Tuesday, August 5, 2008

Feline Panleukopenia

virusFeline Panleukopenia or Feline Distemper is a serious illness in cats that can be potentially fatal for young kittens as well as immunocompromised older individuals. Despite similarities in name, Feline Distemper is quite distinct from Canine Distemper and does not spread to dogs and humans. The illness is caused by a Parvovirus that is present everywhere in the environment and has been documented in many parts of the world, including United States. As such most cats are exposed to the pathogen to varying degrees. However, the disease only takes hold in cats with weakened immunity.

Most cat owners are unaware of Feline Panleukopenia since kittens are routinely immunized against it as part of the standard vaccination regimen. The disease thus appears in feral, abandoned and other stray felines that have not received adequate protection. Once the illness takes hold, it is deadly - killing up to nine out of every ten individuals. No cure exists apart from dietary support and loving care. If the cat is able to pull through the acute phase lasting the first week, it is likely to survive and develop complete future immunity against the illness.

Feline Panleukopenia is quite a contagious disease and spreads readily through bodily secretions and fecal route. Often numerous cats in shelters and other crowded settings catch the infection. The virus spreads through the body's lymphatic system upon entry and rapidly enters the bone marrow where it shuts down production of body's protective white blood cells (panleukopenia). The result is a catastrophic decline in body's defensive abilities that often leads to mortality through secondary bacterial infection.

Next the virus moves to the intestines where it destroys the protective gut lining, again exposing the cat to infection as well as causing life threatening diarrhea. Since there is no medicinal cure, the virus completes its natural cycle of progression until either the victim succumbs or recovers enough to combat it. The virus, however, stays in the animal for several weeks and is capable of spreading to other felines even after there are no residual signs of illness in the originally infected cat.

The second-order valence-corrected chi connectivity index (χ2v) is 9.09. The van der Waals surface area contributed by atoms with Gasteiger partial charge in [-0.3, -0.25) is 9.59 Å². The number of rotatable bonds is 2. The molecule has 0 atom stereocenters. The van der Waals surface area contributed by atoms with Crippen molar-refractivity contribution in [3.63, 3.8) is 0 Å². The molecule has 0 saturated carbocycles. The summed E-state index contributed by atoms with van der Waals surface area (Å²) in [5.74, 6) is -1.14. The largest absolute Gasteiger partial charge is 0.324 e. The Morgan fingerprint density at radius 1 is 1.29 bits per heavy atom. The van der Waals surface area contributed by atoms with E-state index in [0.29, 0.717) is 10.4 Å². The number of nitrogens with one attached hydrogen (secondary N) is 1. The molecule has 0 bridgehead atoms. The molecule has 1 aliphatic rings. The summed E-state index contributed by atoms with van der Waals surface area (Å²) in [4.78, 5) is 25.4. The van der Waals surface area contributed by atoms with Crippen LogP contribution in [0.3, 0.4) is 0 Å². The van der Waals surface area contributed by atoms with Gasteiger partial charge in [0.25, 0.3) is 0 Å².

Examination of infected cats reveals high fever, dehydration and lymphadenopathy. Blood picture reveals a universal reduction in leukocyte (white blood cell) count. Therapeutic options are mainly limited and supportive, comprising mainly of fluid infusion and antibiotic prophylaxis to protect against opportunistic infections. In pregnant cats even a mild infection may lead to abortion or cerebellar hypoplasia in kittens.

Therefore, apart from making sure that your own pets are vaccinated on schedule, if you come across a stray kitten or a frail adult cat, try to help it by taking it to the vet for proper immunization since there is a good probability that it will come across the Feline Distemper Virus in the outdoors. And if its body's defense mechanism is deficient or under stress, the poor cat may not be able to fight off the aggressive disease and rapidly fade away.


Jena Isle said...

That was a very informative post. Thanks for sharing.

Jennifer said...

I second Jena - very informative. My cat was diagnosed with feline distemper and not given good odds. In our favor though was blood work revealing a still high white blood count and my ability and willingness to provide all the necessary supportive care, including injections of fluids to combat dehydration. I also gave colloidal silver. I was not able to get, but found through research, a product called Kitty Distempaid, an herbal remedy that supposedly helps kittens recover. He has survived a week and a half so far so it looks good! Please don't consider distmper a death sentence.

Anonymous said...

We recently adopted a 10 week old kitten from the shelter, about 4 days after we got him home he started to sneeze, then he became very lethargic and stopped eating. We took him to the vet who said he had a URI and gave us Lysine to help treat it. The next day he wouldn't eat or drink anything so we took him back to the vet, they took blood and gave us more lysine and doxycyc and sent him home. The following day I received the phone call from the vet informing me that his WBC count was at 300, so we took him in right away and he was immediately placed under "supportive care" and has now been there for about 5 days with little change. The bill is getting up there and I wanted to find out if caring for him at home is an option or if keeping him at the hospital gives him a better chance of survival, any thoughts?

Anonymous said...

i had 2 cats that came to our garden as kittens and became very friendly, i had them spayed but in my stupidity didnt bother with vaccinations..... one day they suddenly got sick , alas, they both died after 5 days intensive treatment at the animal hospital... they just didnt make it through.. rule number one; vaccinate your cats

Anonymous said...

I adopted a kitten from an animal shelter that said she had all her shots. We got her home and then a couple months later she got really lethargic and wouldnt eat. We didnt get a chance to take her to the vet before she passed. Every one is saying that she probably had panleukopenia. I just wish we could have known about this sooner.

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